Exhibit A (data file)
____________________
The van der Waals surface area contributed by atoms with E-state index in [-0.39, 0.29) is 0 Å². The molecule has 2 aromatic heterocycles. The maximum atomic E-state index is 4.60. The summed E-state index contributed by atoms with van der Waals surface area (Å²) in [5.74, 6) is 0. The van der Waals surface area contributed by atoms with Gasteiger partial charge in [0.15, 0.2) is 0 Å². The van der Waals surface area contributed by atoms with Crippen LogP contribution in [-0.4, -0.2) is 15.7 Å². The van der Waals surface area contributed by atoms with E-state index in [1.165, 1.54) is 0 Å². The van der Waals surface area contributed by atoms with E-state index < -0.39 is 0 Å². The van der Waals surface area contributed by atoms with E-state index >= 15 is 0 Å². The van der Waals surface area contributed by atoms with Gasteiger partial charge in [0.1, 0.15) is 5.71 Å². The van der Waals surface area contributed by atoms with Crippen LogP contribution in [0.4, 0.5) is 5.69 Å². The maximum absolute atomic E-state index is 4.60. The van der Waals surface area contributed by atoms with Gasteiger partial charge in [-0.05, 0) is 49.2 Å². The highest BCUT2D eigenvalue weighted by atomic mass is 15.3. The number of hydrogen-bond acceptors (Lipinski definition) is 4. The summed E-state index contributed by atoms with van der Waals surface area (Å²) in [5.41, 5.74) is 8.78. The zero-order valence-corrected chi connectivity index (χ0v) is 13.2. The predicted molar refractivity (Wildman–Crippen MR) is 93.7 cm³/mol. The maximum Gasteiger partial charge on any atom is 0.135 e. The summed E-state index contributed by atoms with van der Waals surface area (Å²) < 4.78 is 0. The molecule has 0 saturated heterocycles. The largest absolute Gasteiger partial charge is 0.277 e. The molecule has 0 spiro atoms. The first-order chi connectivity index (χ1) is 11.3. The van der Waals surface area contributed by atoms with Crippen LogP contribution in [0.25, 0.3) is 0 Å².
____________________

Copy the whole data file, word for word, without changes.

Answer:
The van der Waals surface area contributed by atoms with E-state index in [-0.39, 0.29) is 0 Å². The molecule has 2 aromatic heterocycles. The maximum atomic E-state index is 4.60. The summed E-state index contributed by atoms with van der Waals surface area (Å²) in [5.74, 6) is 0. The van der Waals surface area contributed by atoms with Gasteiger partial charge in [0.15, 0.2) is 0 Å². The van der Waals surface area contributed by atoms with Crippen LogP contribution in [-0.4, -0.2) is 15.7 Å². The van der Waals surface area contributed by atoms with E-state index in [1.165, 1.54) is 0 Å². The van der Waals surface area contributed by atoms with E-state index < -0.39 is 0 Å². The van der Waals surface area contributed by atoms with E-state index >= 15 is 0 Å². The van der Waals surface area contributed by atoms with Gasteiger partial charge in [0.1, 0.15) is 5.71 Å². The van der Waals surface area contributed by atoms with Crippen LogP contribution in [0.4, 0.5) is 5.69 Å². The maximum absolute atomic E-state index is 4.60. The van der Waals surface area contributed by atoms with Gasteiger partial charge in [-0.05, 0) is 49.2 Å². The highest BCUT2D eigenvalue weighted by atomic mass is 15.3. The number of hydrogen-bond acceptors (Lipinski definition) is 4. The summed E-state index contributed by atoms with van der Waals surface area (Å²) in [5.41, 5.74) is 8.78. The zero-order valence-corrected chi connectivity index (χ0v) is 13.2. The predicted molar refractivity (Wildman–Crippen MR) is 93.7 cm³/mol. The maximum Gasteiger partial charge on any atom is 0.135 e. The summed E-state index contributed by atoms with van der Waals surface area (Å²) < 4.78 is 0. The molecule has 0 saturated heterocycles. The largest absolute Gasteiger partial charge is 0.277 e. The molecule has 0 spiro atoms. The first-order chi connectivity index (χ1) is 11.3. The van der Waals surface area contributed by atoms with Crippen LogP contribution in [0.25, 0.3) is 0 Å².